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~ An audio focused ffmpeg build for the web

I have prepared an audio focused ffmpeg build for the web which facilitates browser based audio applications. I have prepared three demos:

  1. Audio transcoding and playback demo: converts any media file into audio compatible with the Web Audio API for in-browser playback or analysis.
  2. High quality time-stretching or pitch-shifting: demonstrates how pitch and tempo can be modified independently thanks to the Rubber Band Library.
  3. Basic media info: gives information about the streams and encodings used in a media file.

Fig: audio transcodinging in the browser. A wav file is converted to an mp3.

A bit more about the rationale behind this effort: Browsers have become practical platforms for audio processing applications thanks to the combination of Web Audio API , performant Javascript environment and WebAssembly. Have a look, for example, at essentia.JS.

However, browsers only support a small subset of audio formats and container formats. Dealing with many (legacy) audio formats is often a rather painful experience since there are so many media container formats which can contain a surprising variation of audio (and video) encodings. In short, decoding audio for in-browser analysis or playback is often problematic.

Luckily there is FFmpeg which claims to be ‘a complete, cross-platform solution to record, convert and stream audio and video’. It is, indeed, capable to decode almost any audio encoding known to man from about any container. Additionally, it also contains tools to filter, manipulate, resample, stretch, … audio. FFmpeg is a must-have when working with audio. It would be ideal to have FFmpeg running in a browser…

Thanks to WebAssembly ffmpeg can be compiled for use in the browser. There have been efforts to get ffmpeg working in the browser. These efforts have been focusing on the complete ffmpeg suite. Now I have prepared an audio focused ffmpeg build for the web based on these efforts. I have selected only audio parts which makes the resulting .wasm binary four to five times smaller (from ~20MB to ~5MB). I also provided a simplified Javascript wrapper. The project brings audio decoding to the browser but also audio filtering, transcoding, pitch-shifting, sample rate conversions, audio channel manipulation, and so forth. It is also capable to extract audio streams from video container formats.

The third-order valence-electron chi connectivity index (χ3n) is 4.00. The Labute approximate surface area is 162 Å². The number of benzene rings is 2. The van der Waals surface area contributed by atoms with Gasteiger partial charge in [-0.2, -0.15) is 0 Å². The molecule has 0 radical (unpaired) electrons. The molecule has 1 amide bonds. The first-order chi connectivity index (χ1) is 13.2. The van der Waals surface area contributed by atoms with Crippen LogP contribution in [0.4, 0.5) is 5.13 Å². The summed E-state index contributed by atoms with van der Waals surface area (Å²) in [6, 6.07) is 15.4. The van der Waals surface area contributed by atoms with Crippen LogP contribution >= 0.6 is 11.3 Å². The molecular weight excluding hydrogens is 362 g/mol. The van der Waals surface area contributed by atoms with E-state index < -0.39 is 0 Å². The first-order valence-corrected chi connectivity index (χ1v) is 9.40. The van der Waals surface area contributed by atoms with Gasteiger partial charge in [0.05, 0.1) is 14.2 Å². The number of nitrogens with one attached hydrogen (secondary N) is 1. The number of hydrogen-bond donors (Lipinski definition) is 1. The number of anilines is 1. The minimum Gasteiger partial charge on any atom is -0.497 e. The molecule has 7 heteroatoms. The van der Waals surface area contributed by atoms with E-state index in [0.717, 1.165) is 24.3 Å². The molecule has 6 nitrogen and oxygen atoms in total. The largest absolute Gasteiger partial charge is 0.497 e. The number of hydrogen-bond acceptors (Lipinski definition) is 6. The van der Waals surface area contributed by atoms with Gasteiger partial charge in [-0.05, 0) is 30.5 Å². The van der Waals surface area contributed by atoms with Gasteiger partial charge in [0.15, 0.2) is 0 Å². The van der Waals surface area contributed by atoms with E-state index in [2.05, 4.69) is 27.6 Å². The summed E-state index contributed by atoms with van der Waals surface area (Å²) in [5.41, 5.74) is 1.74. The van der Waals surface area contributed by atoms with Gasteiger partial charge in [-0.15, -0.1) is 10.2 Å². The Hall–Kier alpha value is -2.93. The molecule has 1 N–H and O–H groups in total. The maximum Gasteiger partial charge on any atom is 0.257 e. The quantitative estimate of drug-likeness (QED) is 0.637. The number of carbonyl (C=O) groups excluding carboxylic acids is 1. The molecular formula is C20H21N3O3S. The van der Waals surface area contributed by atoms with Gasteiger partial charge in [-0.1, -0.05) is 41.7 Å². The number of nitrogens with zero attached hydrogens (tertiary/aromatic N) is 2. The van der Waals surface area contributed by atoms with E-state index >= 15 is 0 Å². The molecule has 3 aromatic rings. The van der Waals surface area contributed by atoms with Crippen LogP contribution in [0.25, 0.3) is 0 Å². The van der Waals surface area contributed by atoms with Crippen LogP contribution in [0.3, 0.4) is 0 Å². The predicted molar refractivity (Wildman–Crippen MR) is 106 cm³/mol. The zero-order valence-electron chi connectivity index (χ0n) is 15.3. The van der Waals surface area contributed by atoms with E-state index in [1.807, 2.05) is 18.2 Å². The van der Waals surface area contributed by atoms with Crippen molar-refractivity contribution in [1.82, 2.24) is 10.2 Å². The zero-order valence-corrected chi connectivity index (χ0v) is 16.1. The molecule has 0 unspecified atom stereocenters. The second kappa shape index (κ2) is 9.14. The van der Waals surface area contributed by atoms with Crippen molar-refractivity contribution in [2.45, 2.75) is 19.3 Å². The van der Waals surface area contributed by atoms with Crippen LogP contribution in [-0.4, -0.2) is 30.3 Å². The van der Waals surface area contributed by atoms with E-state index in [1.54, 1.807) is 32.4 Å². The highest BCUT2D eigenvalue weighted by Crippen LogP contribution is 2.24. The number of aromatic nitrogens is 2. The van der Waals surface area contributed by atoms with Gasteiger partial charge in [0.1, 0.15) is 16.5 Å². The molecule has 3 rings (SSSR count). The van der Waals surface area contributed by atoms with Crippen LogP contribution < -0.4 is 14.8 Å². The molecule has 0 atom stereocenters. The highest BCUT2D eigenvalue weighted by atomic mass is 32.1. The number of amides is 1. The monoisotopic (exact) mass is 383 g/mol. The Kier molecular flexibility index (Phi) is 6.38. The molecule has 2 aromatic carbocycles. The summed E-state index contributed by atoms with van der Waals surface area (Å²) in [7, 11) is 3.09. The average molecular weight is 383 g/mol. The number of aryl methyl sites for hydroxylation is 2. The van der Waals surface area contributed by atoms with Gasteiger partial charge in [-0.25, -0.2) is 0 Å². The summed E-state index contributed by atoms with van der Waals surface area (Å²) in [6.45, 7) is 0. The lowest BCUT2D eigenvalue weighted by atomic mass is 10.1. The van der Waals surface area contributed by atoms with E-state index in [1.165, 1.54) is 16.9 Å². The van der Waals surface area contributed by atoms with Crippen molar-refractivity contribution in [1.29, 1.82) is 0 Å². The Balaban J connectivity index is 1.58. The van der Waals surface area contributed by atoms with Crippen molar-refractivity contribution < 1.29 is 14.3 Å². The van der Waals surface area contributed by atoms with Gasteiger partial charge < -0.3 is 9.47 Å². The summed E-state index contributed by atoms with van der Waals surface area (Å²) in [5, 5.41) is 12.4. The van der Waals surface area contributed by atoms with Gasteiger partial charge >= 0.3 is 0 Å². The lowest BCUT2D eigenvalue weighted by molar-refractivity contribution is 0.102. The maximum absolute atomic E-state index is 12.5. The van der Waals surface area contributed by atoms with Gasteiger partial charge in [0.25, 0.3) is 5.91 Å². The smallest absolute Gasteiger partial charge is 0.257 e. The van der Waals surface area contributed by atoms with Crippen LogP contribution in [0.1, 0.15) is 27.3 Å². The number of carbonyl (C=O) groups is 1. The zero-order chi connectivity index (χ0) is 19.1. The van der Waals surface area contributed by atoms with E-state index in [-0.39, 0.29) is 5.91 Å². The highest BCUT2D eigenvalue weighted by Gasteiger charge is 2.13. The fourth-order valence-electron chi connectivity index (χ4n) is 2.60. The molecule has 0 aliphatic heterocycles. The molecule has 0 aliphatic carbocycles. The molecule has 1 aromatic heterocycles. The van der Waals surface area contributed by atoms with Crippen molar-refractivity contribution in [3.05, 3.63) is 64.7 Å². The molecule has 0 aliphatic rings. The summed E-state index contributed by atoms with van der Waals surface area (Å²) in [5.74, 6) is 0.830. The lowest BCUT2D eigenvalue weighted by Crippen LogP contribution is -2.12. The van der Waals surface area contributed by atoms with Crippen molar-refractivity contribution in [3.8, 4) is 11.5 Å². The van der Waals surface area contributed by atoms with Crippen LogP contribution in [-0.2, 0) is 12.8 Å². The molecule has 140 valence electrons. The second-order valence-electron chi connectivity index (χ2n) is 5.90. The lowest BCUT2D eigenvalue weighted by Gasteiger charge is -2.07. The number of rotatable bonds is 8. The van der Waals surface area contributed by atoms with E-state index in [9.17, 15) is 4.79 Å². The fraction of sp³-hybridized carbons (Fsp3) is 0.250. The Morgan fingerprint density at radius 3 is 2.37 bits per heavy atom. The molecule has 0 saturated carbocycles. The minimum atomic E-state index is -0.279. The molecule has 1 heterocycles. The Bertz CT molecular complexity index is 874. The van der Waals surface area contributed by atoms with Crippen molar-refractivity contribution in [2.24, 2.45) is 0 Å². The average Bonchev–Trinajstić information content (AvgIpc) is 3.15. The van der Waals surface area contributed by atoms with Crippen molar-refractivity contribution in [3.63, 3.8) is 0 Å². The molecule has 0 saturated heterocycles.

Next to the pure functionality of ffmpeg there are general advantages to run audio analysis software in the browser at client-side:

Check out the audio focused ffmpeg build for the web on GitHub.

~ pffft.wasm: an FFT library for the web

PFFFT is a small, pretty fast FFT library programmed in C with a BSD-like license. I have taken it upon myself to compile a WebAssembly version of PFFFT to make it available for browsers and node.js environments. It is called pffft.wasm and available on GitHub.

The pffft.wasm library comes in two flavours. One is compiled with SIMD instructions while the other comes without these instructions. SIMD stands for ‘single instruction, multiple data’ and does what it advertises: in a single step it processes multiple datapoints. The aim of SIMD is to make calculations several times faster. Especially for workloads where the same calculations are repeated over and over again on similar data, SIMD optimisation is relevant. FFT calculation is such a workload.

Evidently the SIMD version is much faster but there is no need to take my word for it. Below you can benchmark the SIMD version of pffft.wasm and compare it with the non-SIMD version on your machine. A pure Javascript FFT library called FFT.js serves as a baseline.

When running the same benchmark on Firefox and on Chrome it becomes clear that FFT.js on Chrome is about twice as fast thanks to its superior Javascript engine for this workload. The performance of the WebAssembly versions in Chrome and Firefox is nearly identical. Safari unfortunately does not (yet) support SIMD WebAssembly binaries and fails to complete the benchmark.

The source code, the limitations and other info can be found at the pffft.wasm GitHub repository